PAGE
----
April 7, 2014
From Georgetown Athletic Communications
BETHESDA, Md. – On Saturday, baseball took a back seat at Georgetown’s Shirley Povich Field, where the Hoyas were playing host to BIG EAST newcomer Xavier. Following the game, which Xavier took by an 8-2 score, members of the Georgetown baseball team shaved their heads in partnership with the St. Baldrick’s Foundation.
The St. Baldrick's Foundation is a childhood cancer charity that funds research to help kids diagnosed with cancer. The Foundation raises money primarily through head-shaving events. Volunteers, sponsored by family and friends, shave their heads in solidarity with children who typically lose their hair during cancer treatment. Last year, St. Baldrick's raised over $34 million dollars. Since 2000, St. Baldrick's Foundation volunteers have organized nearly 4,200 head-shaving events and shaved over 190,500 heads, raising over $118 million for life-saving childhood cancer research.
The Hoyas have been fundraising heavily for St. Baldrick’s since the beginning of February. While the final totals have not been tallied, as of Saturday evening, the team had raised nearly $46,000 making them the second-highest fundraising collegiate baseball team in St. Baldrick’s 14-year history.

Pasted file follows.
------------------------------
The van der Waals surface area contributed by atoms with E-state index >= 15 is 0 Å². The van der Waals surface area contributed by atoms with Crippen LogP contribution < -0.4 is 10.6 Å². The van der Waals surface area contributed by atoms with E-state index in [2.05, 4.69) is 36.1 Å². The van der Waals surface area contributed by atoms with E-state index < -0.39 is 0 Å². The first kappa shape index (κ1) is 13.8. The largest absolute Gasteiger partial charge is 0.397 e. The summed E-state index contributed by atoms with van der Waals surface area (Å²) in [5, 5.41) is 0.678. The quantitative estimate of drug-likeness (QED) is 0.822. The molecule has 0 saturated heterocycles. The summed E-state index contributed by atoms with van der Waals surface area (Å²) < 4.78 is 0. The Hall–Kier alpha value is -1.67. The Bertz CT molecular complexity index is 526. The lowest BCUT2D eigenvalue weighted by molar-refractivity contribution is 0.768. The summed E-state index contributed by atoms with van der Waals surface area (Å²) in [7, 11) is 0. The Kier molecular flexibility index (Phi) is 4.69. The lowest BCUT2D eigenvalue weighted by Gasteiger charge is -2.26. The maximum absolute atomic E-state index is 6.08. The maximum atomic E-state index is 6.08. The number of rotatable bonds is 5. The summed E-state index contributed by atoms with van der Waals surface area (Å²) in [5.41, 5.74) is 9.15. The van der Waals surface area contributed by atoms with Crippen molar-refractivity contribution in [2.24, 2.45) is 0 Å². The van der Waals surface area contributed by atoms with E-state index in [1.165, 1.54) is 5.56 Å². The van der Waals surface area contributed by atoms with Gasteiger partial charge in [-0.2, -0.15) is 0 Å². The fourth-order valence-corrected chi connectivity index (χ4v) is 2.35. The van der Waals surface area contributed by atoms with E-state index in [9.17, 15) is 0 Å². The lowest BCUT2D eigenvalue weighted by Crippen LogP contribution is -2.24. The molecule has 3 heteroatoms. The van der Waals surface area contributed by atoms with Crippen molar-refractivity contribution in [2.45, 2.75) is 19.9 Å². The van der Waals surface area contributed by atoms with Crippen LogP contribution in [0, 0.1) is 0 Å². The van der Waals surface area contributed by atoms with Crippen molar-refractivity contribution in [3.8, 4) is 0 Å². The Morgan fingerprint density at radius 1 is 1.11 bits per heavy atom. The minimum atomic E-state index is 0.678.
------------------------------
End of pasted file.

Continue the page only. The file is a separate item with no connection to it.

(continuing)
Steve Anderson, the Hoyas’ senior first baseman and one of the team’s tri-captains, headed up the fundraising efforts through the St. Baldrick’s Foundation. Steve lost his mother when he was eight years old to multiple myeloma cancer. A portion of the funds raised will go to the Dana-Farber Institue in Boston where his mother received chemotherapy treatments and spent some of her final days.
At the team’s First Pitch Dinner on Feb. 8, when the fundraising efforts began, Steve pledged to neither shave nor cut his hair until the event on Saturday.
Prior to Saturday’s game, the Hoyas recognized four local kids who are all battling forms of childhood cancer. Abby Furco (7) Rylie Richards (8), Joshua Bluestein (age 14) and Joey Norris (16) all threw out ceremonial first pitches and were present as Anderson cut off his long hair and beard.